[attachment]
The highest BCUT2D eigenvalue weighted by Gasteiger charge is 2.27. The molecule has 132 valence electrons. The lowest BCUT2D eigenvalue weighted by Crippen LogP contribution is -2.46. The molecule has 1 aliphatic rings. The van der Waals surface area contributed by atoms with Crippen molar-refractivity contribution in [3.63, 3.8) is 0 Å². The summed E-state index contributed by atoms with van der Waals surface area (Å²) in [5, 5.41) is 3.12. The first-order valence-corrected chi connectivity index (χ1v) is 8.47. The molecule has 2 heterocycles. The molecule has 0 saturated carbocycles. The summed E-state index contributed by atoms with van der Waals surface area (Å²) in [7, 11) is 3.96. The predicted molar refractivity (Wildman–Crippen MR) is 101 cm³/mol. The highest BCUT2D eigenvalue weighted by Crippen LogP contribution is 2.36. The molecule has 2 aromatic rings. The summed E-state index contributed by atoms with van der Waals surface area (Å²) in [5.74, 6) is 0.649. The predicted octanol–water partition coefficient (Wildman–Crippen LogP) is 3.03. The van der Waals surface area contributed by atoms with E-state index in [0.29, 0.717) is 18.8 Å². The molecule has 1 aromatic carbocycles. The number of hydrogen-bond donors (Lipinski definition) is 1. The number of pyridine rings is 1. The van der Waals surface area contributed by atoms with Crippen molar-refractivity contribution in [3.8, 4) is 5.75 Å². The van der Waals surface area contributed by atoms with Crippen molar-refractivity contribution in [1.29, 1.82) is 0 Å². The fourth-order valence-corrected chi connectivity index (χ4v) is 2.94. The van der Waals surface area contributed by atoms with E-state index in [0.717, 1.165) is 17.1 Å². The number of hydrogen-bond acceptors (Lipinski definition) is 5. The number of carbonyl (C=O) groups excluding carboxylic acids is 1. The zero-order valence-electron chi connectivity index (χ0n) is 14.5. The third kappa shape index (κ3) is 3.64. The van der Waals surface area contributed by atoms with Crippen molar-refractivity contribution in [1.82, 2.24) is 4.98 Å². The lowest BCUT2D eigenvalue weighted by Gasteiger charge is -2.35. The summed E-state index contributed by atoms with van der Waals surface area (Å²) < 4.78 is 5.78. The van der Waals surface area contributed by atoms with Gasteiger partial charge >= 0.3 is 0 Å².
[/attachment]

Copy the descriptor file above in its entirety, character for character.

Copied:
The highest BCUT2D eigenvalue weighted by Gasteiger charge is 2.27. The molecule has 132 valence electrons. The lowest BCUT2D eigenvalue weighted by Crippen LogP contribution is -2.46. The molecule has 1 aliphatic rings. The van der Waals surface area contributed by atoms with Crippen molar-refractivity contribution in [3.63, 3.8) is 0 Å². The summed E-state index contributed by atoms with van der Waals surface area (Å²) in [5, 5.41) is 3.12. The first-order valence-corrected chi connectivity index (χ1v) is 8.47. The molecule has 2 heterocycles. The molecule has 0 saturated carbocycles. The summed E-state index contributed by atoms with van der Waals surface area (Å²) in [7, 11) is 3.96. The predicted molar refractivity (Wildman–Crippen MR) is 101 cm³/mol. The highest BCUT2D eigenvalue weighted by Crippen LogP contribution is 2.36. The molecule has 2 aromatic rings. The summed E-state index contributed by atoms with van der Waals surface area (Å²) in [5.74, 6) is 0.649. The predicted octanol–water partition coefficient (Wildman–Crippen LogP) is 3.03. The van der Waals surface area contributed by atoms with E-state index in [0.29, 0.717) is 18.8 Å². The molecule has 1 aromatic carbocycles. The number of hydrogen-bond donors (Lipinski definition) is 1. The number of pyridine rings is 1. The van der Waals surface area contributed by atoms with Crippen molar-refractivity contribution in [3.8, 4) is 5.75 Å². The van der Waals surface area contributed by atoms with Crippen molar-refractivity contribution in [1.29, 1.82) is 0 Å². The fourth-order valence-corrected chi connectivity index (χ4v) is 2.94. The van der Waals surface area contributed by atoms with E-state index in [0.717, 1.165) is 17.1 Å². The number of hydrogen-bond acceptors (Lipinski definition) is 5. The number of carbonyl (C=O) groups excluding carboxylic acids is 1. The zero-order valence-electron chi connectivity index (χ0n) is 14.5. The third kappa shape index (κ3) is 3.64. The van der Waals surface area contributed by atoms with Crippen molar-refractivity contribution in [1.82, 2.24) is 4.98 Å². The lowest BCUT2D eigenvalue weighted by Gasteiger charge is -2.35. The summed E-state index contributed by atoms with van der Waals surface area (Å²) < 4.78 is 5.78. The van der Waals surface area contributed by atoms with Gasteiger partial charge >= 0.3 is 0 Å².